The NBA’s Collective Bargaining Agreement prevents a team from signing a player and then turning around and trading him shortly thereafter. If a club signs a free agent, without having reached an agreement on a sign-and-trade deal, then that club isn’t permitted to trade that player until December 15 or for three months after his signing, whichever is later.
Since most top free agents finalize new contracts in July, that December 15 date applies to many recent signees around the NBA. Several others can’t be traded until January 15, since they met certain criteria when they signed their new deals. And a few more, who signed after September 15, have unique dates when they’ll become trade-eligible, since the three-month anniversaries of their signings will fall after December 15.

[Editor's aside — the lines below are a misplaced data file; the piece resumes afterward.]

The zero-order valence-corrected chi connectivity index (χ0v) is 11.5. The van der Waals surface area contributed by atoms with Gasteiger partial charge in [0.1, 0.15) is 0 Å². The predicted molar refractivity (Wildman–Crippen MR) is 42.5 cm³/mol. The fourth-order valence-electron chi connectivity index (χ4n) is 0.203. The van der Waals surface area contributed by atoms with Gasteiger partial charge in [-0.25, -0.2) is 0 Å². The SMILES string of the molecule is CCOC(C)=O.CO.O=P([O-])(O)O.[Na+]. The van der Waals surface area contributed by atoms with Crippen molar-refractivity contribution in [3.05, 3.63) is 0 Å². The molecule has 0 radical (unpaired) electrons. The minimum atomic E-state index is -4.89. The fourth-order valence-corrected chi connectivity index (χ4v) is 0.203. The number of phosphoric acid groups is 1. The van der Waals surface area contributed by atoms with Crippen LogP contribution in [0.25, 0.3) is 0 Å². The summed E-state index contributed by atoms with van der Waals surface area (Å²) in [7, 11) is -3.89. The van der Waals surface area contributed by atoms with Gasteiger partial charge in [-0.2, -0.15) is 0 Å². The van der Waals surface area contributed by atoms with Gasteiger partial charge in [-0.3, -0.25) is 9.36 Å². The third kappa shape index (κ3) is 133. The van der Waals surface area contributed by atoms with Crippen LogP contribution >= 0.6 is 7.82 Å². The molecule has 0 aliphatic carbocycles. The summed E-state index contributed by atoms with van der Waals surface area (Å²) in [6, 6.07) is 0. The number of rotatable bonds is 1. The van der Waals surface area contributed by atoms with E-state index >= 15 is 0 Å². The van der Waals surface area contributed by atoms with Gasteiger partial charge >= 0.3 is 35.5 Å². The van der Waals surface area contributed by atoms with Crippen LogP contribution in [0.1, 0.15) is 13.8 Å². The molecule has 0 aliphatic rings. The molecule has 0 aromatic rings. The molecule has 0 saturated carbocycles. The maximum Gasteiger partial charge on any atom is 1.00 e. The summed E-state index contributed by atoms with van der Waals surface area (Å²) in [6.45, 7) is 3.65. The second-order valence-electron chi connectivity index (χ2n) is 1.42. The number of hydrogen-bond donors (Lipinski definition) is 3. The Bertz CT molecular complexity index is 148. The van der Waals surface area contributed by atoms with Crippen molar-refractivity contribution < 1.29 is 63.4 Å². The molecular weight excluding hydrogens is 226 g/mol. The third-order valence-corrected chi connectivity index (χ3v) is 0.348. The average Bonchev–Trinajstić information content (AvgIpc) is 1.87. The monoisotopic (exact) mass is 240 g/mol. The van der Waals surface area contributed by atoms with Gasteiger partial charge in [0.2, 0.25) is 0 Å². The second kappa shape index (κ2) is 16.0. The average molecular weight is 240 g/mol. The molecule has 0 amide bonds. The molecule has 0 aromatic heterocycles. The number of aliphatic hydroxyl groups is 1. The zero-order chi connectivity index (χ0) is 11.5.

Now that the calendar has turned to November 8, we can add a new category to that list of players with trade restrictions. Because this season’s trade deadline falls on February 7, any free agent who signs with a team between now and February 7 won’t be eligible to be dealt this season. If a player were to sign a contract today, the three-month anniversary of his signing would fall on February 8, the day after the trade deadline.
This restriction won’t impact a lot of players — many of the free agents signed between now and the trade deadline will get non-guaranteed contracts or 10-day deals, and wouldn’t be trade candidates anyway. Plus, different rules apply to players who sign two-way contracts, as their trade restrictions lift after just 30 days.
Still, last season, a number of veterans signed contracts during the three-month period before the trade deadline and made an impact on their respective teams, including Gerald Green (Rockets), Isaiah Canaan (Suns), and Emeka Okafor (Pelicans). Those players were ineligible to be flipped in trades before last season’s deadline, and the same restriction will be placed on any player who makes a similar impact after being signed during the next three months.